Richard Feynman: A Life in Science - John and Mary Gribbin ****
Every once in awhile one comes across books that are out of print that makes one wonder how that possibly could have happened. This biography of Richard Feynman is one of those books that should never be out of print.
Feynman is a personal hero of mine and I have made it something of a mission in life to consume all the books, audiobooks, videos, podcasts and whatever other media available that has something to do with Feynman. To me, he is endlessly fascinating. With that said, it is easy to be disappointed by many books that have been written about him. There is a tendency to focus on his wild tales without adding any context to them, while certainly not telling them better than the man does himself. There are also many texts that try to capture the man and bypass, to a large extent, his enormous scientific output and why it was important. Some of this is due to Feynman himself who spread so many amusing tales about his adventures, but it is a disservice to those who are particularly interested in physics, and in science in general. This is because Feynman had incredibly important things to say about the nature of science and its limitations, and why it is a beautiful and wondrous thing because of its nature and its limitations. He also demonstrated through his work and, more importantly, how he approached his work, how science should be conducted and what it is to really know something.
The two books that I have read that have been the best at trying to capture as much of the man as possible, both his irreverent personal side and his scientific achievements, are James Gleick’s excellent biography Genius and Lawrence Krauss’s Quantum Man. The former capturing Feynman’s interesting life and the latter exposing his gigantic contributions to physics and science at large.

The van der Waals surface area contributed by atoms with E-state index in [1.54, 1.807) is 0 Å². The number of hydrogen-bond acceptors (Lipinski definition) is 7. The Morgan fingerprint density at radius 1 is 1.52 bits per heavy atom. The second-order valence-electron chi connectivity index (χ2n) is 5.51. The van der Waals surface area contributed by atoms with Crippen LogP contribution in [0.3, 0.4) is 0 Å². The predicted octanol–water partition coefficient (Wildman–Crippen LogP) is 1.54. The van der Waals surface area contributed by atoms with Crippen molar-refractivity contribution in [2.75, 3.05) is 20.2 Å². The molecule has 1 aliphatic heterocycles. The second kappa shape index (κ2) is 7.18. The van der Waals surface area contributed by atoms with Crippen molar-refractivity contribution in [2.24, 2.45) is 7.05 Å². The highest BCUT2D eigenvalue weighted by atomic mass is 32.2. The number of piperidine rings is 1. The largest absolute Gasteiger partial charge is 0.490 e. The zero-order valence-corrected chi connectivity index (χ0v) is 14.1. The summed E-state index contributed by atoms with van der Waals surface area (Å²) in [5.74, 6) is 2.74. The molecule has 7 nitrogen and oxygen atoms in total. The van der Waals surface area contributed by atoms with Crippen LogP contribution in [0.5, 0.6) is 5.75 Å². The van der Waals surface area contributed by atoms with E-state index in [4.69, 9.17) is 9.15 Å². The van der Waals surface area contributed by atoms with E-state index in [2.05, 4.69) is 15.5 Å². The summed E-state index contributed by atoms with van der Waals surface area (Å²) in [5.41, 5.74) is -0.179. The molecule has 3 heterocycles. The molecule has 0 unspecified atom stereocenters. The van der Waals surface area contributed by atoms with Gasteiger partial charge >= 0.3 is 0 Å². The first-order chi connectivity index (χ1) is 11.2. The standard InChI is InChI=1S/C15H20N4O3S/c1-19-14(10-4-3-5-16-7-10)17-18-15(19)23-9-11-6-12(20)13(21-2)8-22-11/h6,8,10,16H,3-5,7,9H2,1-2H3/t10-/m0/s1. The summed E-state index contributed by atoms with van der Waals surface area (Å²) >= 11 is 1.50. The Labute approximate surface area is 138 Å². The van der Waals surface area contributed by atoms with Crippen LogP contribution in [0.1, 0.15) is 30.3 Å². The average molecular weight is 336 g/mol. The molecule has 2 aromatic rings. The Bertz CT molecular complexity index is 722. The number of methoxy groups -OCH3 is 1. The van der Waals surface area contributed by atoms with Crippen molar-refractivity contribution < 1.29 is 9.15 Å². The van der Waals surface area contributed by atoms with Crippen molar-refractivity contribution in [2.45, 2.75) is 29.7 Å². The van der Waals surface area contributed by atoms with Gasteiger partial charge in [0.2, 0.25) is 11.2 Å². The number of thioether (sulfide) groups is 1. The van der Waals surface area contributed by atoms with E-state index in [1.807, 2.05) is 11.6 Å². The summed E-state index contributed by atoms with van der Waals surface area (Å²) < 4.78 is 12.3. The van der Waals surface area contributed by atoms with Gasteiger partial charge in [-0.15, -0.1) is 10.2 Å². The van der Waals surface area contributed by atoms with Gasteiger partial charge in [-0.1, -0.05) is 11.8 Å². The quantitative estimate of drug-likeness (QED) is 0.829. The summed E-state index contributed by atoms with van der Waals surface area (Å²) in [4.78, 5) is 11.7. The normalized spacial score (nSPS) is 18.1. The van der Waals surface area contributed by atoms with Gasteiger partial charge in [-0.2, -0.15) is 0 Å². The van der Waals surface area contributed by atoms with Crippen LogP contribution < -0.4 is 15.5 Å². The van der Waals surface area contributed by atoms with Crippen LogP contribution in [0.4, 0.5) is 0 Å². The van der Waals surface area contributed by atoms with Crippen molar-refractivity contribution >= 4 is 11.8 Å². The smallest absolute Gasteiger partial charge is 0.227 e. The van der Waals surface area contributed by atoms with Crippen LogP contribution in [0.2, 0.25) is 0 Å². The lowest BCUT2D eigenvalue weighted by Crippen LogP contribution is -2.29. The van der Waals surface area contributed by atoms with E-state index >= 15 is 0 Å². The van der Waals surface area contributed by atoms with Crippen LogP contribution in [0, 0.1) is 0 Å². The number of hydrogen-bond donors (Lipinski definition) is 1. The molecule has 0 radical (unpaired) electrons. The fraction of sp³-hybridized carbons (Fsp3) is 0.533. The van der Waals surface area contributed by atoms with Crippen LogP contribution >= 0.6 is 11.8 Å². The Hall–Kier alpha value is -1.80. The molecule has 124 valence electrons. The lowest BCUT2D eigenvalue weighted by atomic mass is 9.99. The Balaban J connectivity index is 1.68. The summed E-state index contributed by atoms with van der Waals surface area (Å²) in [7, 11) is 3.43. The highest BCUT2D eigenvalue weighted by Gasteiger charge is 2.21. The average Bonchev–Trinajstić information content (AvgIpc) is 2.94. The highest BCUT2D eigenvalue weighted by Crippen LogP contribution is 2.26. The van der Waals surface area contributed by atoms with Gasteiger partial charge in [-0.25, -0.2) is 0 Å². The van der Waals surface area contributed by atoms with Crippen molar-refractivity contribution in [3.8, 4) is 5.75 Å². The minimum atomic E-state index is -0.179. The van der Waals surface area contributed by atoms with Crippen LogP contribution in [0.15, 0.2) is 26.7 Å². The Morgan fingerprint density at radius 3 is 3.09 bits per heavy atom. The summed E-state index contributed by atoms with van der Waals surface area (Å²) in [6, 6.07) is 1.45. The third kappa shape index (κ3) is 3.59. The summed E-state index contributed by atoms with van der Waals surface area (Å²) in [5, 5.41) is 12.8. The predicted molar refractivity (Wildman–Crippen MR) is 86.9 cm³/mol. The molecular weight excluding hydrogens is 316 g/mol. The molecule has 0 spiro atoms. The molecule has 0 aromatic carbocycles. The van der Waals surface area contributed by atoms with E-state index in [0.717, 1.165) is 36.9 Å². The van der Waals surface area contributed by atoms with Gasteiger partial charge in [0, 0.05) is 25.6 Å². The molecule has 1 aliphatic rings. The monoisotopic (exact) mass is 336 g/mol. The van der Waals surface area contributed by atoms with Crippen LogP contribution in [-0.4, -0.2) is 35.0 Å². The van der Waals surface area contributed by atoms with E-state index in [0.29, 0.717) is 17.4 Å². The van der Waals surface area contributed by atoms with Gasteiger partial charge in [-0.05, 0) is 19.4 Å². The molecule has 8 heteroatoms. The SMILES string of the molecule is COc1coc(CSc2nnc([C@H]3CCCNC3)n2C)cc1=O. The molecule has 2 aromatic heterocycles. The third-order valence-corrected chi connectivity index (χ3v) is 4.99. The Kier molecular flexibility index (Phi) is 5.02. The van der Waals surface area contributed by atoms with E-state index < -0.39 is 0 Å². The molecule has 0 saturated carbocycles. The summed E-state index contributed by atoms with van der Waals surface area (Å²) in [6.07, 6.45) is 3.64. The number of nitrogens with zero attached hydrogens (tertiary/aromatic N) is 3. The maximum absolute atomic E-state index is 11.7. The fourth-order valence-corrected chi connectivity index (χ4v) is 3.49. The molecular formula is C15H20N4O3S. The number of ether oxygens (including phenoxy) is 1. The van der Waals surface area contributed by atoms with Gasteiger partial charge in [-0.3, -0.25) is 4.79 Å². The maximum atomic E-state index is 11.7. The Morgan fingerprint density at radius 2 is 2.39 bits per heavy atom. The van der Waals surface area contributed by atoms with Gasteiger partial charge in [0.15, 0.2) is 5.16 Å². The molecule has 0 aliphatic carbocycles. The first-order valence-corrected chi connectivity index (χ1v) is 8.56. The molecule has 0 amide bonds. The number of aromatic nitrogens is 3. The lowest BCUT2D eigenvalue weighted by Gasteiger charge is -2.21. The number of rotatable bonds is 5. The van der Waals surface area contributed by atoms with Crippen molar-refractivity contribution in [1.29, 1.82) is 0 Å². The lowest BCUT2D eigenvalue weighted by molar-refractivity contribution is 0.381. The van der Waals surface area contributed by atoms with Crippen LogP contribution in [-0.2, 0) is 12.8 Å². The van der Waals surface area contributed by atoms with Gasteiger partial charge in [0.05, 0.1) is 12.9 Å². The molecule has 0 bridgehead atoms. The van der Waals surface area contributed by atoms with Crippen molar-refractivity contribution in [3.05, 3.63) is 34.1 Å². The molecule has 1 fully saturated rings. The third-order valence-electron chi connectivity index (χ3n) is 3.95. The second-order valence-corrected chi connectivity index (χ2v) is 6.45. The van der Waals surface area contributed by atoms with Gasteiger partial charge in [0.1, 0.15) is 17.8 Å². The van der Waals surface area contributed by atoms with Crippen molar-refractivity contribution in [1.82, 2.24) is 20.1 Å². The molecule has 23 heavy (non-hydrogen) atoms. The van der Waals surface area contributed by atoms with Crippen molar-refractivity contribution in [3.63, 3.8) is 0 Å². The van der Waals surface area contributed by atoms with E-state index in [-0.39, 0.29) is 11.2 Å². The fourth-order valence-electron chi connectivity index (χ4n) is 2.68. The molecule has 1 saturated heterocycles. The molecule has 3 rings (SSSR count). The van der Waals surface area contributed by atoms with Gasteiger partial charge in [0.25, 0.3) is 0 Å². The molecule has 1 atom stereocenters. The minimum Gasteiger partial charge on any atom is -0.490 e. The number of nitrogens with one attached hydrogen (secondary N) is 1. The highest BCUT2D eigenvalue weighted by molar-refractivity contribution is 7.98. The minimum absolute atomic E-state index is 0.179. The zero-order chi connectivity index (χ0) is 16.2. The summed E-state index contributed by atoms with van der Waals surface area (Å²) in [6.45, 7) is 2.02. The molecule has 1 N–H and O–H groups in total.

This book written by the Gribbins, however, is the best at combining both elements of the personal and the scientific. John Gribbin is one of the best science writers around and demonstrates, yet again, his splendid grasp of the importance of the science and ability to describe it for the lay reader. The book flows spectacularly well, alternating by chapter between Feynman’s personal life and more in-depth analysis of his scientific exploits. It is stated, and obvious, that Gribbin is an admirer of Feynman, but he treats his subject with as much objectivity as one can expect. Gribbin convincingly argues that had Feynman been faster to publish several of his projects it is conceivable that he could have won at least one more Nobel Prize and possibly more than that for his contributions to modern physics.
Beyond winning the prize for quantum electrodynamics (QED), Feynman made enormous contributions to the understanding of superfluidity, weak interaction, quantum chromodynamics (QCD) and a quantum theory of gravity. Interestingly, though the book was published in 1998, the chapter on Feynman’s long attempt to develop a quantum theory of gravity chimes well with the recent discoveries by the LIGO project. Had Feynman been in better health and lived longer, it is conceivable that he would have made a major breakthrough in this area as well.
Another aspect of the book that is excellent is the inclusion of quotes from Feynman’s many televised appearances and recordings to illustrate or make a point. The book feels distinctly modern in that it relies on a wide array of source material to provide a more complete picture of the man and his science.
Though it is out of print, it is relatively easy to find good used copies through online booksellers. I would urge anyone who has a deep, or even passive, interest in Feynman to read this book, as it really is a great biography of one of the most interesting and important figures in science of the last century.